Our greatest pleasure in life is watching our children and grandchildren grow. We adore them and hope they continue our Armenian traditions—maintaining strong familial ties, keeping our heritage and culture alive, and supporting worthy causes.
Avedis Movsesian says education can transform people’s lives and he should know. He came from meager means in Iraq, but achieved the classic immigrant story of triumph—one that continues to inspire his grown children, Ara and Lisa. Like their father, they feel a desire and duty to ensure that future generations of Armenians with equal determination and drive realize their dreams.
They often ask how he found success. He stresses that hard work and a loving, supportive family were the foundation. Then came perseverance and the belief to make something of himself. “With God’s blessings and my wife, Bea, beside me, good fortune was achieved,” he adds. It was no surprise, then, that when Avedis established an endowment fund at AGBU in support of scholarships, his children followed suit and established additional endowments, as well.
While Avedis was raised in a close-knit Armenian community and attended Armenian schools during most of his formative years, the family struggled financially. His mother and father, who grew up in Turkey, were both orphan survivors of the Armenian Genocide. One day Avedis’ mother discovered that her uncle was alive in Baghdad, so they relocated as a couple to start their family next to their sole relative.
When Avedis and his brother, Karekin, graduated from high school, they were concerned that they would be drafted into the Iraqi army. It was the 1960’s and political instability had overtaken the country. Not feeling safe as Christians, their parents urged them to move to the United States.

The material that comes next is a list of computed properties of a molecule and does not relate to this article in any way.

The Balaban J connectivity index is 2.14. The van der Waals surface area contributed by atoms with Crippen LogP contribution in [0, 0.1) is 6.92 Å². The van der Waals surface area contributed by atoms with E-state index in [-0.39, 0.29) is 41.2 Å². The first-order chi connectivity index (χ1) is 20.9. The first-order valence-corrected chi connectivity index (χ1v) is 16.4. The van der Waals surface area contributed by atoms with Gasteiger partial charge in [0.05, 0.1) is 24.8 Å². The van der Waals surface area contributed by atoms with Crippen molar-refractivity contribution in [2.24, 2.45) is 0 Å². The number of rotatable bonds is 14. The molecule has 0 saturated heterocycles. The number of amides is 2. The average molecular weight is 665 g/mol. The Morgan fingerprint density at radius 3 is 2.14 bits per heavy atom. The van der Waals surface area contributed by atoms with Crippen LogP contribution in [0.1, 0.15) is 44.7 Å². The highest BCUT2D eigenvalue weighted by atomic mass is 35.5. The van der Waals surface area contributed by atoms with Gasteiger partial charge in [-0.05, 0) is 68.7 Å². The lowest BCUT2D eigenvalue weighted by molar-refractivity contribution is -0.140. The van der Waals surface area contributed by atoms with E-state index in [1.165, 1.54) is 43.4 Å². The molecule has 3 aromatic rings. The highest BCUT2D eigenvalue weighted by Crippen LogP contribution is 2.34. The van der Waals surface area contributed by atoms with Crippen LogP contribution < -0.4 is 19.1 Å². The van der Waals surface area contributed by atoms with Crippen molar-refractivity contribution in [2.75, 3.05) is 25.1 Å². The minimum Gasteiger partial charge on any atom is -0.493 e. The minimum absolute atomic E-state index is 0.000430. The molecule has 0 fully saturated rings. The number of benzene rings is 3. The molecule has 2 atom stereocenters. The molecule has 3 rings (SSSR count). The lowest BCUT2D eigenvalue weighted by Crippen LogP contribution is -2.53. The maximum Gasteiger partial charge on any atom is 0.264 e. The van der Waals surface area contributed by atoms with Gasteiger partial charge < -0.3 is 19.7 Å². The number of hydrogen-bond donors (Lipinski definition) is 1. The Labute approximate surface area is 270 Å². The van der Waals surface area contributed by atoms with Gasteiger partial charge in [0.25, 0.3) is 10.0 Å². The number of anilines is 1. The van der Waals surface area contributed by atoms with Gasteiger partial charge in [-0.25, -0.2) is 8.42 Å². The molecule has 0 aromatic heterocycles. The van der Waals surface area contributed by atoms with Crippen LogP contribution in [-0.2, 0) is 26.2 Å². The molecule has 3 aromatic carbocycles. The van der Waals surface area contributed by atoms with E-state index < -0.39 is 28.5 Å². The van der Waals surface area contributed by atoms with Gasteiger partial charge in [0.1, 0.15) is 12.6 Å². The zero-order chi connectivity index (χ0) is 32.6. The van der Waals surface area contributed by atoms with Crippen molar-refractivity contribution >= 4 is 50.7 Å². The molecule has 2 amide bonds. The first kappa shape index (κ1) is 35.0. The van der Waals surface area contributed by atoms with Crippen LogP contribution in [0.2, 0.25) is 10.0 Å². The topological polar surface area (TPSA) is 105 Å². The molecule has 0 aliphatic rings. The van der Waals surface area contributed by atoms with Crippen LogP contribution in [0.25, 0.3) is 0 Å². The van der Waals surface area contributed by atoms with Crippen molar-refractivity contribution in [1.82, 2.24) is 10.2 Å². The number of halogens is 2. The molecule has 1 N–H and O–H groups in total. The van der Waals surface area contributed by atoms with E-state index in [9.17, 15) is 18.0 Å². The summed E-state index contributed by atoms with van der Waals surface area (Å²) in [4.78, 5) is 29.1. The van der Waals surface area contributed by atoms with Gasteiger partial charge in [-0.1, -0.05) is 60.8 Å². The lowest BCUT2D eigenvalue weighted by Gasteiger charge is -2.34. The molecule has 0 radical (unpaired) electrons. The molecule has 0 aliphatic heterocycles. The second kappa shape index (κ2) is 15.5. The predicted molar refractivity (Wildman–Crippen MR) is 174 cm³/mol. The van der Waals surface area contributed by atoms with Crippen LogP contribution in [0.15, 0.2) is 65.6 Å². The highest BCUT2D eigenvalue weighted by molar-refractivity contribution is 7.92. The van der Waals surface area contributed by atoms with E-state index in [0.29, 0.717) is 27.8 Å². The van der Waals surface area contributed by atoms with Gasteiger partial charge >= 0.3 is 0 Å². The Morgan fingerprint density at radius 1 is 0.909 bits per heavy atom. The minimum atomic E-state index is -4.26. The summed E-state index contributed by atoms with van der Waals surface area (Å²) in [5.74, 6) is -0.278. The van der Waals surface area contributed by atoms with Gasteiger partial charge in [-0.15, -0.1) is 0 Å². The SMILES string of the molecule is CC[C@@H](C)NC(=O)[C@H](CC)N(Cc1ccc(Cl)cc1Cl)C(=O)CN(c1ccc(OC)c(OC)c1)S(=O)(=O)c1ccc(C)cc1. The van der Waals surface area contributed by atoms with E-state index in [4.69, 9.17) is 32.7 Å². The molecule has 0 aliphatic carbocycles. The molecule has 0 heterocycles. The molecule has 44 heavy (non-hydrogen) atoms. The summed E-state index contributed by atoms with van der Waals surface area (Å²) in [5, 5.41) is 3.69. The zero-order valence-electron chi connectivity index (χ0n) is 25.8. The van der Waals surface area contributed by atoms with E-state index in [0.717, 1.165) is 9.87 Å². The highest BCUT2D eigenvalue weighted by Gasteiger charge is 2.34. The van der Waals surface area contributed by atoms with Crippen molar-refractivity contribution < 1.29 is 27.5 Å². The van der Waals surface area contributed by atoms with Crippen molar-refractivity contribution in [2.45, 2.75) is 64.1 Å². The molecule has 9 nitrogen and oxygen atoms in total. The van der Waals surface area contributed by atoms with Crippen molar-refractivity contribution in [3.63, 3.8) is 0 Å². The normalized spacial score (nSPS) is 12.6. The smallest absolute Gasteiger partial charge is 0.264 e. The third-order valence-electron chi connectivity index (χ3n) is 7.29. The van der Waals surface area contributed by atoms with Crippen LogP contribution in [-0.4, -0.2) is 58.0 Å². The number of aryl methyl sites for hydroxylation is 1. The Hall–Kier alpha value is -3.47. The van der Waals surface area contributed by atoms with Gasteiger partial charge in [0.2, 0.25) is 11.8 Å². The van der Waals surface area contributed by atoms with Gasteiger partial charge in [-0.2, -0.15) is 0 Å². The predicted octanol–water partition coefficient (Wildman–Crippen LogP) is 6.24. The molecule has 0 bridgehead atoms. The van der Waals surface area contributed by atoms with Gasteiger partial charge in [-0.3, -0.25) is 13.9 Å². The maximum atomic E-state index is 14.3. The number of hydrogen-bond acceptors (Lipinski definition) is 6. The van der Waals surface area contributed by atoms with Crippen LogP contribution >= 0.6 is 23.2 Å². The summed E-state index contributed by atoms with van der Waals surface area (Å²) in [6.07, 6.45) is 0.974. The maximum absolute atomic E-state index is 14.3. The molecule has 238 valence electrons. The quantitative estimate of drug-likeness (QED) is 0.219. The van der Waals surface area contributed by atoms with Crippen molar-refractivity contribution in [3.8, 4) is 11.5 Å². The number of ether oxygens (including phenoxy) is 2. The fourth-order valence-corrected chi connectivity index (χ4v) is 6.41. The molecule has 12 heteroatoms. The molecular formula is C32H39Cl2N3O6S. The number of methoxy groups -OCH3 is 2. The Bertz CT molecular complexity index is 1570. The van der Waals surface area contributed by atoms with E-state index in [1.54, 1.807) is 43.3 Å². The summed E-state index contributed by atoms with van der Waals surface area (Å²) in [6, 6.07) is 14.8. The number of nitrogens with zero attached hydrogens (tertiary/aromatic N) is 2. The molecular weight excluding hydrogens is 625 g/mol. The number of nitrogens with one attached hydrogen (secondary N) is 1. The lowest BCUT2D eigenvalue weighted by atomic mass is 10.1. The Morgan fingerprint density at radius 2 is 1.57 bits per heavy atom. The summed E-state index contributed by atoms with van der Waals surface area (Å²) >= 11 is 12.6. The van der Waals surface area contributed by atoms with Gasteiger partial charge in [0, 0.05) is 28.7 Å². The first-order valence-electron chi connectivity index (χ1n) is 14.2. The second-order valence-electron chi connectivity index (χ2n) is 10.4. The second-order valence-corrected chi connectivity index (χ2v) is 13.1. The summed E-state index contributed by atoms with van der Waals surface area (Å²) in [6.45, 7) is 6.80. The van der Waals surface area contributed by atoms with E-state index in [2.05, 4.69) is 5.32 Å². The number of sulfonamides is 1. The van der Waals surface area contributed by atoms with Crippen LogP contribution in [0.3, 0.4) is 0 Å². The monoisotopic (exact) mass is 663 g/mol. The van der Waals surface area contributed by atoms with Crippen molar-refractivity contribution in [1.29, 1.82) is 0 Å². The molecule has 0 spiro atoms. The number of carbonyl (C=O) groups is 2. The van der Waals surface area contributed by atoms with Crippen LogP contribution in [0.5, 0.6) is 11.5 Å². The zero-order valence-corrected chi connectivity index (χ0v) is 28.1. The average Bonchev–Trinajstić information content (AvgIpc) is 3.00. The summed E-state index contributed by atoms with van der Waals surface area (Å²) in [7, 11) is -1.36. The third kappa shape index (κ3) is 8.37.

Through fortitude and grit, Avedis received a full scholarship after his first year at Wisconsin State University and graduated in 1969. Fortune smiled twice on him that year; the second time was the night he went to an Armenian dance at the Roosevelt Hotel in New York City. He remembers seeing Bea there and just knowing that she was the one. Bea (née Hasmig Esegelian) was born in New York City to parents who emigrated from Greece. The couple wed two years later. Avedis went on to earn his MBA in 1972, a degree that opened many doors to success.
“Our greatest pleasure in life is watching our children and grandchildren grow. We adore them and hope they continue our Armenian traditions—maintaining strong familial ties, keeping our heritage and culture alive, and supporting worthy causes,” says Avedis.
With an economics degree from Rutgers University, Avedis and Bea’s son Ara has been working as a trader at JP Morgan Chase for over two decades. He has four children with his wife, Danielle Stentella, and acknowledges, “My job as a parent now is to make sure my children know their past and appreciate their identity.”
“Danielle and I are humbled by the sacrifices my father made to achieve his goals, and know how passionate he is about education. Once I read the materials about AGBU’s scholarship programs, it made all the sense in the world to give this gift,” says Ara about establishing the Ara and Danielle Movsesian Endowment in support of the AGBU Scholarship Program.
Avedis and Bea’s daughter Lisa, married to Jonathan Ramos, also earned an undergraduate at Rutgers, and went on to a Master’s Degree at Seton Hall University. Currently, she works at TG Therapeutics (a healthcare company) and says, “My parents are the most generous, kind and inspiring people I know; my mom continues to lead by example by volunteering countless hours at our Armenian church.” Lisa has committed to teaching their three children the Armenian language, to which she feels a strong connection.
She adds, “Furthering the education of Armenian students is critical if we want to continue to build a better world, so we agreed wholeheartedly with my parents’ suggestion to create the Jon and Lisa Ramos Endowment in support of the AGBU Scholarship Program and the AGBU Humanitarian Relief Fund.”
Avedis and Bea, already long-time AGBU donors, established the Avedis and Beatrice Movsesian Endowment in support of the AGBU Scholarship Program in 2020. He adds, “My decision to provide funding for education within AGBU was influenced by a co-worker who believed strongly in the ‘miracle’ of education—a powerful tool to produce leaders within our community and the world at large.”